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Sleep must be adaptive as every an animal does it despite substantial costs, it must also be
advantageous and a vital bodily function.
Predator avoidance- sleep constrained by risk of predators. If an animal is a predator it can sleep for
longer as there is no fear of being eaten. However if an animal is prey its sleep time is reduced so it
can watch out for predators.
Energy conservation- (Webb) Hibernation theory: sleep provides a period of enforced inactivity
where animal can save up energy, as mammals use a lot of energy maintaining vital bodily functions
such as temperature. Animals with a high metabolic rate also use up a lot of energy and therefore
sleep for longer. ....sloth... REFUTING- The sloth which is very large and slow, meaning it has a low
metabolic rate is shown to sleep for 20 hours a day, this may be due to the fact that it is wasting time
in order to prevent injuring itself.
SUPPORTING (energy conservation)- Zepellin and Rechstaffen 1974- relationship between sleep
length and body size (the larger the animal the lower the metabolic rate) in 53 mammalian species.
Body size negatively correlated with amount of sleep. This suggests that animals with higher
metabolic rate sleep for longer. METHODOLOGICAL- Sample size quite small in relative comparison to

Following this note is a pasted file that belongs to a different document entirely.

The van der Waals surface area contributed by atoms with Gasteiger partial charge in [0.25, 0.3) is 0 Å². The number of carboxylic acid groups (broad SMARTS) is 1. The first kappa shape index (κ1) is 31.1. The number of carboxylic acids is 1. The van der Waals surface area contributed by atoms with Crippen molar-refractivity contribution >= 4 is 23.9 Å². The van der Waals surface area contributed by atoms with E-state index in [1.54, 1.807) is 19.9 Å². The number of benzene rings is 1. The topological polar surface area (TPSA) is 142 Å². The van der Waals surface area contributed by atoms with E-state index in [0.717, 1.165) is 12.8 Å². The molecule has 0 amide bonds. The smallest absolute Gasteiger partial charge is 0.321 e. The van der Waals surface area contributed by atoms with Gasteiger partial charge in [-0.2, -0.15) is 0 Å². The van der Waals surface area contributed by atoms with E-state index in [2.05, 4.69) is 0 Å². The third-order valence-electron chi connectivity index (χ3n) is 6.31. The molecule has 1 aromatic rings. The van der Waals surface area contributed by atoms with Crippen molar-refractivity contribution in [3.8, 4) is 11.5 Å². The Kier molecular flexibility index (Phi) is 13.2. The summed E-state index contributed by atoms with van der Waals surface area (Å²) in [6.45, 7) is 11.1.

the vast number of animals there are.
Foraging requirements- sleep constrained by food requirements. Herbivores such as cows and
horses eats foods such as grass that are low in nutrients and therefore a lot of it needs to be eaten
to maintain energy meaning that they cannot afford to spend long periods of time asleep. Carnivores
on the other hand eat foods rich in nutrients and are only required to eat occasionally, therefore can
spend more time asleep conserving energy.
SUPPORTING (predator avoidance)- Allson and Cicchetti 1979 studied animals in a lab looking at the
relationship between amount of sleep and the typical degree of danger experienced by that
species. They found amount of danger negatively correlated with the amount of sleep. This supports
the predator avoidance idea that the more risk you are of predators the less sleep is taken.
METHODOLOGICAL- The data might not be fully valid as the animals were tested in lab conditions and
therefore might not display their natural behaviour.
SUPPORTING- It has also been found that predators sleep more prey again supporting predator
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Waste of time- Meddis 1975 proposed the "waste time hypothesis" claiming that sleep helps
animals stay out of harm when they are most vulnerable. It also ensures that animals stay still when
they have nothing better to do and also find places to sleep where they are hidden therefore
reducing the risks of being eaten .
Siegal claimed that being awake is riskier than being asleep because an animal is more likely to be